The Recovery Model

A group therapy session.
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The recovery model is a holistic, person-centered approach to mental health care. The model has quickly gained momentum over the past decade and is becoming the standard model of mental health care.

This model is based on two simple premises:

  1. It is possible to recover from a mental health condition
  2. The most effective recovery is patient-directed

If you’re receiving mental health services or have a loved one with a mental health condition, knowing the basic tenants of this model can help you advocate for the best care. The framework can give you language to use that will resonate with caregivers when describing gaps in your service. Your input may be invaluable in helping mental health care providers shift toward the values outlined by this model.

Recovery Is Possible

As the name of the model implies, the hallmark principle is the belief that people can recover from mental illness to lead full, satisfying lives. Until the mid-seventies, many practitioners believed that patients with mental health conditions were doomed to live with their illness and would not be able to contribute to society, particularly, those individuals with schizophrenia, schizo-affective disorder, and bipolar disorder. However, several long-term studies, from several countries came out in the mid-seventies showing this to be false.

Change Has Been Grassroots

Often sound evidence is not enough to change systems. It took two decades for this basic belief to gain traction in the medical community. The change came about largely through patients self-advocating for their involvement in treatment. As well as showing through lived experience that, given the proper supports, they could live active lives in the community.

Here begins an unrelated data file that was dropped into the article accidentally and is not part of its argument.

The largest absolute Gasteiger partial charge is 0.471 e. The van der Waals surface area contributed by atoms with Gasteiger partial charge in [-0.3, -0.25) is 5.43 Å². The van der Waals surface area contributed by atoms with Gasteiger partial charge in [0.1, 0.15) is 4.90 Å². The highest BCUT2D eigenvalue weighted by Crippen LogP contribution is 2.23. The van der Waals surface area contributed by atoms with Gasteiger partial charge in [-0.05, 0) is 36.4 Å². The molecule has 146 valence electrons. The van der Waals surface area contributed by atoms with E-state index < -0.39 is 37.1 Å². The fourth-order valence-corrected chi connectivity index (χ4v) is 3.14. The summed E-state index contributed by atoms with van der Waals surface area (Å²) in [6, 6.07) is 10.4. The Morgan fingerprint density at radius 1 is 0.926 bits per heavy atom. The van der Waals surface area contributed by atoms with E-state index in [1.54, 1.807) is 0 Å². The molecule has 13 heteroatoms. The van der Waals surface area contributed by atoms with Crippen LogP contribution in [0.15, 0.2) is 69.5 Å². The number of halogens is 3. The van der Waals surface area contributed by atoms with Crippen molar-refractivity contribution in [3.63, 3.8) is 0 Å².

The history of the movement reflects another basic tenant of the recovery model; the most lasting change happens when the patient directs it.

Characteristic of the Recovery Model

The model takes a holistic view of a person’s life. The Substance Abuse and Mental Health Services Administration (SAMHSA) has outlined four dimensions to consider when supporting someone in recovery:

  • Health: In order to manage or recovery from mental illness, people must make choices that support both their physical and mental well-being.
  • Home: People need a safe and supportive home environment.
  • Purpose: Having meaningful daily routines such as school, work, family, and community participation are important during the recovery process and for maintaining wellness.
  • Community: Supportive social relationships provide people with the love, emotional availability, and respect that they need to survive and thrive.

Principles of Treatment

SAMHSA also defines ten guiding principles which recovery treatment is based on. Every institution that operates according to the recovery model should be striving to incorporate these into their care.

  • Self-directed
  • Individualized and person-centered
  • Empowerment
  • Holistic
  • Nonlinear
  • Strengths-based